There seems to be little doubt that Angela Merkel will remain as chancellor after next year’s September 22 parliamentary elections in Europe’s largest country. Save a rogue event in mostly predictable German politics, she is a safe bet. Most Europeans seem to wish her good luck for the elections even though not all have a high opinion about her strategy for the crisis. But her success will depend largely on whether she can continue her high-wire act between looking tough on the crisis while being generous with those in need. So far she has played this game masterfully both at home and abroad. But the German economy is less robust than many believe, unhappiness about her seemingly heartless pragmatism is mounting in her own party, and several important state elections will provide ample opportunity for small or medium-sized political earthquakes in Germany. And then there is of course the question of what kind of coalition will emerge after the results come in in September. Combine all this with the byzantine complicatedness (and current legal insecurity) of Germany’s electoral system and you are in for a suspenseful ride.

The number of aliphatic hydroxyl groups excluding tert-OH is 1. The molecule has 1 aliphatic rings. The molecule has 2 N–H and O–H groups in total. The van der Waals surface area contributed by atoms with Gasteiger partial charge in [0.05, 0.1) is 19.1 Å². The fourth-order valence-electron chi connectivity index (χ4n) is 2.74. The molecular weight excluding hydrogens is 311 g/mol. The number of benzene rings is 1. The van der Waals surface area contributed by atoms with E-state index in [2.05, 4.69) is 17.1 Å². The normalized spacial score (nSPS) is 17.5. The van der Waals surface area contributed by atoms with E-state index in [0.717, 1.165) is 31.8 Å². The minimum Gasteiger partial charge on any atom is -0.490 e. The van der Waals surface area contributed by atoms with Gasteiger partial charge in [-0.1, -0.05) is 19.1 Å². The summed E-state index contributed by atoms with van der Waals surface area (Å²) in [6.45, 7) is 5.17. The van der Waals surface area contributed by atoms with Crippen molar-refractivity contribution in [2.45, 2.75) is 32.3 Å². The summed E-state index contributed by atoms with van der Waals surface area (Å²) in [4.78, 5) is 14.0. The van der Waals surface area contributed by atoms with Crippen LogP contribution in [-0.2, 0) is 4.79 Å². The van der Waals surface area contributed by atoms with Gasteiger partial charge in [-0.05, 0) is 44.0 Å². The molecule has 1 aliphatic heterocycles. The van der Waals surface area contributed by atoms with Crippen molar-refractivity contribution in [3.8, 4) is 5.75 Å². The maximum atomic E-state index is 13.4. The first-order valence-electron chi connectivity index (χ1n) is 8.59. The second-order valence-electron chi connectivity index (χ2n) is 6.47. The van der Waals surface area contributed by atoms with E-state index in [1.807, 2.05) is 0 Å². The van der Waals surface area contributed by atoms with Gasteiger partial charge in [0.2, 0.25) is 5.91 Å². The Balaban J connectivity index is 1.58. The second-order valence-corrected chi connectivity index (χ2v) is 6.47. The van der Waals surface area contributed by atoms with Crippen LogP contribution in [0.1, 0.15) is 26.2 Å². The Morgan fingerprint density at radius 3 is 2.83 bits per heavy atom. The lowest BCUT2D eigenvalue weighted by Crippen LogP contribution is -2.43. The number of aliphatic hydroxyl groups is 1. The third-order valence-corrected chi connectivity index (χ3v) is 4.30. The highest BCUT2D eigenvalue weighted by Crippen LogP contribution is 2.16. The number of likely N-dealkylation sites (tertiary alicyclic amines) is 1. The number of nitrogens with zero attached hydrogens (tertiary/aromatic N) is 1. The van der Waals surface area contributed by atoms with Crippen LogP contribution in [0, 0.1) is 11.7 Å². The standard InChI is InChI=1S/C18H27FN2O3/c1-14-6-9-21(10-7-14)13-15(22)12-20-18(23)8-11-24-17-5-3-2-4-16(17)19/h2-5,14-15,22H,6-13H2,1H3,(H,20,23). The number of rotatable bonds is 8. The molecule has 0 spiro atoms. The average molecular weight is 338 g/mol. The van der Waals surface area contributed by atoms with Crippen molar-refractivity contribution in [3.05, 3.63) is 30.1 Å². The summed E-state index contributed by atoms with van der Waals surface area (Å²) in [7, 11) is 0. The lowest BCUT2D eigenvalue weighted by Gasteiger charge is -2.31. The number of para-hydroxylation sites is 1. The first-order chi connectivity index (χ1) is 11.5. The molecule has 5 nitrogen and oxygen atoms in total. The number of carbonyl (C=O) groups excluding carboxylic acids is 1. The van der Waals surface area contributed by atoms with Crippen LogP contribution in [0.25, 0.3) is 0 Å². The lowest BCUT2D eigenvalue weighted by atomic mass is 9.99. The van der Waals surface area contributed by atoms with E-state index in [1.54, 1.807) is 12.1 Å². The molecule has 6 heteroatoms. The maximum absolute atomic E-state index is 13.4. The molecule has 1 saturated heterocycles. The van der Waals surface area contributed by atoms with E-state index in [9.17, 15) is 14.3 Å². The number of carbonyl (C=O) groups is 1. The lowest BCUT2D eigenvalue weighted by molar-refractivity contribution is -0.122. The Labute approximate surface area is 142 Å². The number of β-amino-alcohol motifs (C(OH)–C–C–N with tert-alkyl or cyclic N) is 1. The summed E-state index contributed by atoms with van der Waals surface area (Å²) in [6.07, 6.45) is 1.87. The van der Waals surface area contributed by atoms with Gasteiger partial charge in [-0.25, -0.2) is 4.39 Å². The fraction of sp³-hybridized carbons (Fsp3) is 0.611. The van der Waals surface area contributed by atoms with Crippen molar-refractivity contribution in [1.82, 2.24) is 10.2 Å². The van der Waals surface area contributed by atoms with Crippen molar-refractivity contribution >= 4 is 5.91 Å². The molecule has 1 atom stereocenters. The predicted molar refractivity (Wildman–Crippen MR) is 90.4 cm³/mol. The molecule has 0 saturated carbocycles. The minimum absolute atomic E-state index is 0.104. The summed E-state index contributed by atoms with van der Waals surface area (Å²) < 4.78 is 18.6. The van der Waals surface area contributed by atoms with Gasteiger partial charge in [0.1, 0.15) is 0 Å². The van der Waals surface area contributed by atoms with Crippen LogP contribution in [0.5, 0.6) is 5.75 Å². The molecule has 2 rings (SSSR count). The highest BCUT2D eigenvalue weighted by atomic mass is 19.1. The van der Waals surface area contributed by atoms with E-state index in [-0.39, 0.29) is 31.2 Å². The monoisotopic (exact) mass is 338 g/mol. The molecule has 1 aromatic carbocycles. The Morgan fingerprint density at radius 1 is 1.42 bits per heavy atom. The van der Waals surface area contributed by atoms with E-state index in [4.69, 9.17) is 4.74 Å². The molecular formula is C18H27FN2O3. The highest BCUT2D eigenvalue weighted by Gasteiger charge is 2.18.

As I have written before on this blog, most observers believe that 2013 will bring some sort of culmination of the crisis over Iran’s nuclear program. Will there be a new offer? Will diplomacy prevail? Or is a military escalation inevitable? Underneath these obvious questions lurks the potential for political upheaval on the European foreign policy front. Europeans have shown remarkable unity on the sanctions front, thanks to considerable American pressure and some good leadership in the EU. But this consensus is as politically fragile as it is economically costly. In case of a military escalation it might well fall apart. Doomsayers predict another Iraq-like European schism over the question of whether Iran should be bombed or not. Memories of that near-death experience in 2003 are still fresh and no one wants to repeat it. But American interventions, no matter if done with or without UN approval, tend to bring out the worst of European political populism. Iran is already an emotionally hyper-charged subject and it would be very difficult to keep the Europeans united behind an intervention. The first thing to suffer would be that fragile little creature called EU foreign policy. It is already suffering badly from the crisis, the weakness of the EU’s new diplomatic service, and the lack of interest on the part of EU member states. Iran might well deal it another major blow.